Futebol no Brasil (Soccer in Brazil)

With 5 World Cup championships (1958, 1962, 1970, 1994, 2002) under their belt, Brazil possesses the most successful futebol (soccer) team in the world. They are the only country to have participated in every single World Cup and the only team to have snagged the championship in four separate continents: Europe (Sweden in 1958), South America (Chile in 1962), North America (1970 Mexico and 1994 United States), and Asia (2002 Korea/Japan). The best player of all time, Pelé, is from Brazil. And Ronaldo, another Brazilian soccer player, made fifteen World Cup goals over his career, breaking a world record. You get the picture…

Pelé aka “The King” of soccer

The Brazilian flair 

With such a dominant history, you would think that the Brazilians were the ones to invent soccer.  Think again.  Soccer was brought to Brazil in 1894 by some British expats. A very popular phrase in Brazil is: “Os ingleses o inventaram, os brasileiros o aperfeiçoaram” (The English invited it and the Brazilians perfected it).

After the British introduced them to the game, Brazilians came to develop their own, unique way of playing that is a clear reflection of their culture; they became less rigid and more theatrical.   In 1959, Gilberto Freye stated that “The Brazilians play football as if it were a dance…for [they] tend to reduce everything to dance, work and play alike.” Brazilians continue to abide by this philosophy, as they approach the game in the same way that they approach life: with a relaxed attitude and an inherent playfulness. They bring a carefree zest and buoyancy to the game that is unrivaled anywhere else.

Brazilian soccer players know how to have a good time…

Even so, as Chris Mann from soccerlens points out,

The European defensive and tactical fastidiousness has not entirely vanished from Brazilian game, allowing the [players] to combine their samba-like speed and innovation with a robust and durable core, a fusion of sporting cultures which has made Brazil the greatest footballing nation on earth.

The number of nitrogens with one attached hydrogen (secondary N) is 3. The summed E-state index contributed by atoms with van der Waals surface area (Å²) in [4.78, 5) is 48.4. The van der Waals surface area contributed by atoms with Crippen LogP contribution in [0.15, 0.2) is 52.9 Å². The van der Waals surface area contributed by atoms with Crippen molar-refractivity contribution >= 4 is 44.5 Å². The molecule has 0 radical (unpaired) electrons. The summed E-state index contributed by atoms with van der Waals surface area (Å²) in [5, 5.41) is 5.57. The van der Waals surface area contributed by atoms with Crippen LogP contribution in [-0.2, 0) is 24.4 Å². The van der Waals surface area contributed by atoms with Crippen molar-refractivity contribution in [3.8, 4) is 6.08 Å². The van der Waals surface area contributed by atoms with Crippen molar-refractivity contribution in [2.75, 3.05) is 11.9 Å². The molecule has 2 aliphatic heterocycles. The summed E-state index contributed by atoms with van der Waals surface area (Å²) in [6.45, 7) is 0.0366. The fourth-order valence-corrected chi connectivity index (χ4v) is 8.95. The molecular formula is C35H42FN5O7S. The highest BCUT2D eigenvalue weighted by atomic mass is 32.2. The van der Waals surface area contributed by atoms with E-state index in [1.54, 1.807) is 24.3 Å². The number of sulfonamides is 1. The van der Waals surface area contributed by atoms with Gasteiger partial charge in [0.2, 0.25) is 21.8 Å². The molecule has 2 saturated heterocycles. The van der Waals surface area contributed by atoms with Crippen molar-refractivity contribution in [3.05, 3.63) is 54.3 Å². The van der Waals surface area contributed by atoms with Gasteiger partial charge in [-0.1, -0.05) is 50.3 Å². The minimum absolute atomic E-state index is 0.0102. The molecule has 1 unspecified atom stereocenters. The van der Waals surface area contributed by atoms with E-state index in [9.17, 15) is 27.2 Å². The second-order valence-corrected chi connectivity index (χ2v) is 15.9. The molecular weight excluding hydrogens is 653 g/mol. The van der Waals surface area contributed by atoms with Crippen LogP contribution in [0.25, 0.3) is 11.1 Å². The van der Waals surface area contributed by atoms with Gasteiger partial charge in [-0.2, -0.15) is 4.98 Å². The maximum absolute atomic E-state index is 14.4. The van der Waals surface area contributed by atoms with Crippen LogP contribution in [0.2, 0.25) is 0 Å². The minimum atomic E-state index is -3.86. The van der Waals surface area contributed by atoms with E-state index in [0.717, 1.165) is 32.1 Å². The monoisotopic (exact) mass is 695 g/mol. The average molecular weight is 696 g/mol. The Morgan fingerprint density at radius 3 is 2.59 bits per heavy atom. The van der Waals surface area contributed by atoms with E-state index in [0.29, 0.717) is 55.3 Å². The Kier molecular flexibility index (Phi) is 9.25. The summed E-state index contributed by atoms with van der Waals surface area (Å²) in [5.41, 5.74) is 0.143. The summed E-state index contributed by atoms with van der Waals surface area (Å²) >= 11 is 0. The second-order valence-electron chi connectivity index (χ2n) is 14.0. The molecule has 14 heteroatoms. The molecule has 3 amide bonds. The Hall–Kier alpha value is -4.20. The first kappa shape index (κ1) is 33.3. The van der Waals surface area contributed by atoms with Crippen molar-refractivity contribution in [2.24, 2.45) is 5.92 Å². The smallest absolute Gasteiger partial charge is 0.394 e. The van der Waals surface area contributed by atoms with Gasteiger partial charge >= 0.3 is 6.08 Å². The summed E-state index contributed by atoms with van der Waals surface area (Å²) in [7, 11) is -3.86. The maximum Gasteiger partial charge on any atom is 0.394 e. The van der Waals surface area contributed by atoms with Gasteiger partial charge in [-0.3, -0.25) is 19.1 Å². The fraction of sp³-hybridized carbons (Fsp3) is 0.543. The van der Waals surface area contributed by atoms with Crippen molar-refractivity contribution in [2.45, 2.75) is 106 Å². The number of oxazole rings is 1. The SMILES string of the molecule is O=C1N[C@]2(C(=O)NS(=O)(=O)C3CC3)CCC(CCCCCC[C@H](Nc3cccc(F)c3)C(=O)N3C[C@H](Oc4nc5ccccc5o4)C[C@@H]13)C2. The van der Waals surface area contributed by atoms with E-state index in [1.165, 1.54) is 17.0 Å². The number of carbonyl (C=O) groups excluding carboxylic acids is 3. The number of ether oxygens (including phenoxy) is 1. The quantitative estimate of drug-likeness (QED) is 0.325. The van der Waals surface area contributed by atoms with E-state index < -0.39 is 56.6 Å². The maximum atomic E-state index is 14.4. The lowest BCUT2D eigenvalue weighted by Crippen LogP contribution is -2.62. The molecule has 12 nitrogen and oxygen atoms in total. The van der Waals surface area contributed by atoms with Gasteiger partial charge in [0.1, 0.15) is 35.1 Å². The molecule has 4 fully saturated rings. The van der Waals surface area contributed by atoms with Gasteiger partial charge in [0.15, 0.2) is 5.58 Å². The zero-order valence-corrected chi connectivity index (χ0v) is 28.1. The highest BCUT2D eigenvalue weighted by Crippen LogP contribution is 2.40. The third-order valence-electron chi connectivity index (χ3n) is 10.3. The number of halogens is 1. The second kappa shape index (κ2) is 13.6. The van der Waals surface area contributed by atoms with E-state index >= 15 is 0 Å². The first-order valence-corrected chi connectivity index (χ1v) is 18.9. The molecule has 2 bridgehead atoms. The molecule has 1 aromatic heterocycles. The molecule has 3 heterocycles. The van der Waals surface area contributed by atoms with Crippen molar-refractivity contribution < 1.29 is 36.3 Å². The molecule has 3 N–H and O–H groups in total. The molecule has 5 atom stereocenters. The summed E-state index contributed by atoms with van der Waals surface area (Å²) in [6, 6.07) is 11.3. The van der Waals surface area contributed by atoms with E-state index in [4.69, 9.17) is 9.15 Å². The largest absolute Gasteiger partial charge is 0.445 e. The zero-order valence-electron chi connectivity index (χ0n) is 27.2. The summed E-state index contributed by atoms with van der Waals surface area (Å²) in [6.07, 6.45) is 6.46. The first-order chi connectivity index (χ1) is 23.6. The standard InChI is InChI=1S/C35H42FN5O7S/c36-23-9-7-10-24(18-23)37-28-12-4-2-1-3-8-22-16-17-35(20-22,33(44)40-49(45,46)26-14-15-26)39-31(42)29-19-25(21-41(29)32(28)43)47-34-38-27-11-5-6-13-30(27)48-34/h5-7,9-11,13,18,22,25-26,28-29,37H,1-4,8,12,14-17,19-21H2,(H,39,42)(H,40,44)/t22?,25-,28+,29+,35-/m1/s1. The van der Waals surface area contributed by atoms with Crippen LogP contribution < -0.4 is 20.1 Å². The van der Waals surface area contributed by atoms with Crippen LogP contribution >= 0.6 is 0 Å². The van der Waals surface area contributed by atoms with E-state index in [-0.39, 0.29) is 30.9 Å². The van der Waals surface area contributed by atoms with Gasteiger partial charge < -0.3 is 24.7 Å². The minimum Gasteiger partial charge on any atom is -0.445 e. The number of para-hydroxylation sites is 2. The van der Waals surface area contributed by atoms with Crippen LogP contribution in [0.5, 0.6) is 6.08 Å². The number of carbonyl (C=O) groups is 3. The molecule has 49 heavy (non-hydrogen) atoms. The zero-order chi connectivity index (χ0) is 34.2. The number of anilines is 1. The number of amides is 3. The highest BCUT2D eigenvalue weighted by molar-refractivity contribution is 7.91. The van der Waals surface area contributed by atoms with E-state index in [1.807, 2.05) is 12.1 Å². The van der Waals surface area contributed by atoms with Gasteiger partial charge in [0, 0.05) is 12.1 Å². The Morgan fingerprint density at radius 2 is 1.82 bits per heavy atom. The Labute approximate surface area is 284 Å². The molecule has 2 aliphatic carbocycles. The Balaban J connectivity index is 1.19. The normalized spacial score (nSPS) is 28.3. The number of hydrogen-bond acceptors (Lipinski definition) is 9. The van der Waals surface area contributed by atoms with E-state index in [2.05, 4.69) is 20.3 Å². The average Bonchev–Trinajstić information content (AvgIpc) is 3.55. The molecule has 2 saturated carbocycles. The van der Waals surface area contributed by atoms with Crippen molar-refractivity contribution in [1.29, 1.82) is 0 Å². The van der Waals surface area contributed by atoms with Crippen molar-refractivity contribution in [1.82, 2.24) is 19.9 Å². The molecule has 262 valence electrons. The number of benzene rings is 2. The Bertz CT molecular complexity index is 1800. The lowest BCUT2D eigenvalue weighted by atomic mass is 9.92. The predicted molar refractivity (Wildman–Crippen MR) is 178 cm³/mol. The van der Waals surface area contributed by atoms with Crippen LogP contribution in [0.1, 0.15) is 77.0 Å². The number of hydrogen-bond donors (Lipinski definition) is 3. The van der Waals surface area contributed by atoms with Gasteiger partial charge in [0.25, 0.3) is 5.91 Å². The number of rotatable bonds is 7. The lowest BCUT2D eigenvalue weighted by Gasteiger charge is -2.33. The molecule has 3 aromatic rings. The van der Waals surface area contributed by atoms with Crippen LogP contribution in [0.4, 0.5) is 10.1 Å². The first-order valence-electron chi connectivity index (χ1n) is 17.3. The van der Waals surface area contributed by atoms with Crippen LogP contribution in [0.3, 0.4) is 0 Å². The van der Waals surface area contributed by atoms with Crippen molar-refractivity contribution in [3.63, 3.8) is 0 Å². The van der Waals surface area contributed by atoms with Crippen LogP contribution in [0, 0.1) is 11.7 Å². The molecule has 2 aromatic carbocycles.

In turn, with nearly 600 Brazilians playing for teams throughout Europe, the Brazilians have also influenced the way that Europeans play the game. The past twenty years has seen a marked shift in European soccer, which, according to soccerlens, has become “more fluid, more expressive and has moved away from the great emphasis on defense and physicality which so dominated its early history.”

Over the years, the seleção (the nickname for Brazil’s team) has had to alter its style a bit in order to succeed; to the great dismay of its fans, the team members have become more pragmatic and less artful in their playing.  However, they still know how to play futebol-arte (a more sophisticated and attractive style of soccer made up of many dribbles and short passes).  As Andrew Das from The New York Times describes,

[Brazil] still [plays] some of the most attractive soccer in the world, full of fluid passing and quick movements and lethal finishing, with balls curved around players and inside posts or seemingly shot out of a cannon.

From the locker room to the fields, Brazilian soccer players infuse the game with a certain panache.  The video shown below demonstrates this pretty well:

A part of cultural identity 

Most Brazilians grow up loving soccer- both watching it and playing it.  In each neighborhood, you will be sure to find numerous soccer fields, where many groups of friends meet to play each week.

Soccer is a sport that is fully ingrained in Brazilian culture; more so than any other country, the sport is an integral part of Brazil’s social and political life.  Many Brazilians get tatuagens (tattoos) of their time (team).  There are also various torcidas organizadas (football fan clubs) for each soccer team in Brazil, which follow their respective teams to each game.  The members certainly know how to torcer (cheer); during sporadic intervals throughout the game, the fan club members hold up an enormous flag that represents both their fan club and the team.  There are even competiçaos (competitions) amongst the fan clubs to see which group sings the loudest.

One “torcida organizada”

During the World Cup, things get even wilder.  For one, people paint the streets green and yellow…

As one Brazilian informed me, “O Brasil para tudo na copa!” (Brazilian stops everything to see the World Cup!).  This is no exaggeration. When Brazil plays, some schools cancel classes and people even stop working. No joke.

This devout passion for soccer transcends both generations and socioeconomic backgrounds; the entire nation is united in their love for the sport. The minute babies come out of the womb, they are learning about soccer.

This unparalleled soccer fervor can certainly account for why Brazil continues to excel and produce such great talent. The problem is that with such a huge talent pool, rich European clubs are perpetually buying the players, leaving lower-budget Brazilian clubs with little.  On the other hand, the Seleção Brasileira (or Brazil national soccer team) profits immensely from this, as their players have diverse global experiences with talented club teams.

The video below should erase any doubts you might have about the seleção: 

The Copa do Mundo is coming up in just a few years. And this time, it will be on Brazil’s territory. I can only imagine how colorful the streets will be and how animated those torcedores (fans) will be…with that much support alone, I’d say the odds are in their favor for taking home the championship this time around.


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